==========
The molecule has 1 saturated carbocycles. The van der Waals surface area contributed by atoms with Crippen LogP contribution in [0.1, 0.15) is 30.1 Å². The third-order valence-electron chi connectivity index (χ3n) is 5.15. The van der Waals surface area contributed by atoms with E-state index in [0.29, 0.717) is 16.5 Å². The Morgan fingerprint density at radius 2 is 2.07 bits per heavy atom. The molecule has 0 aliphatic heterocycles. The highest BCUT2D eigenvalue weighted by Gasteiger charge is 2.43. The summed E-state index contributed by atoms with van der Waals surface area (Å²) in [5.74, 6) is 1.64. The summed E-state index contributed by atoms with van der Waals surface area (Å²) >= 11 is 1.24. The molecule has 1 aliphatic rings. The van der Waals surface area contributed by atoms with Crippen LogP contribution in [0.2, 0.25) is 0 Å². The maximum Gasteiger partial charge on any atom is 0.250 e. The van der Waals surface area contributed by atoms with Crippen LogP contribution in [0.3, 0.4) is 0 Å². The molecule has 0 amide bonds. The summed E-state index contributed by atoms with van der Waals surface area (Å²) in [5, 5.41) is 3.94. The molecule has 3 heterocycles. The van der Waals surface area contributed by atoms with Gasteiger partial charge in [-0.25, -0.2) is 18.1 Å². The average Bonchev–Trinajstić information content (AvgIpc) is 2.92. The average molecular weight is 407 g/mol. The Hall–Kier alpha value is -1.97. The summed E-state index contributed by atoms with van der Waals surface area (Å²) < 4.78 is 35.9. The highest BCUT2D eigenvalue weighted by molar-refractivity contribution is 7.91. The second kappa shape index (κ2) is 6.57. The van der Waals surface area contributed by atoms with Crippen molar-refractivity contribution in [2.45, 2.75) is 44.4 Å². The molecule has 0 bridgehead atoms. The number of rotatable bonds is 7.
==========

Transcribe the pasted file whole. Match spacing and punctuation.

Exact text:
The molecule has 1 saturated carbocycles. The van der Waals surface area contributed by atoms with Crippen LogP contribution in [0.1, 0.15) is 30.1 Å². The third-order valence-electron chi connectivity index (χ3n) is 5.15. The van der Waals surface area contributed by atoms with E-state index in [0.29, 0.717) is 16.5 Å². The Morgan fingerprint density at radius 2 is 2.07 bits per heavy atom. The molecule has 0 aliphatic heterocycles. The highest BCUT2D eigenvalue weighted by Gasteiger charge is 2.43. The summed E-state index contributed by atoms with van der Waals surface area (Å²) in [5.74, 6) is 1.64. The summed E-state index contributed by atoms with van der Waals surface area (Å²) >= 11 is 1.24. The molecule has 1 aliphatic rings. The van der Waals surface area contributed by atoms with Crippen LogP contribution in [0.2, 0.25) is 0 Å². The maximum Gasteiger partial charge on any atom is 0.250 e. The van der Waals surface area contributed by atoms with Crippen LogP contribution in [0.3, 0.4) is 0 Å². The molecule has 0 amide bonds. The summed E-state index contributed by atoms with van der Waals surface area (Å²) in [5, 5.41) is 3.94. The molecule has 3 heterocycles. The van der Waals surface area contributed by atoms with Gasteiger partial charge in [-0.25, -0.2) is 18.1 Å². The average Bonchev–Trinajstić information content (AvgIpc) is 2.92. The average molecular weight is 407 g/mol. The Hall–Kier alpha value is -1.97. The summed E-state index contributed by atoms with van der Waals surface area (Å²) < 4.78 is 35.9. The highest BCUT2D eigenvalue weighted by molar-refractivity contribution is 7.91. The second kappa shape index (κ2) is 6.57. The van der Waals surface area contributed by atoms with Crippen molar-refractivity contribution in [2.45, 2.75) is 44.4 Å². The molecule has 0 bridgehead atoms. The number of rotatable bonds is 7.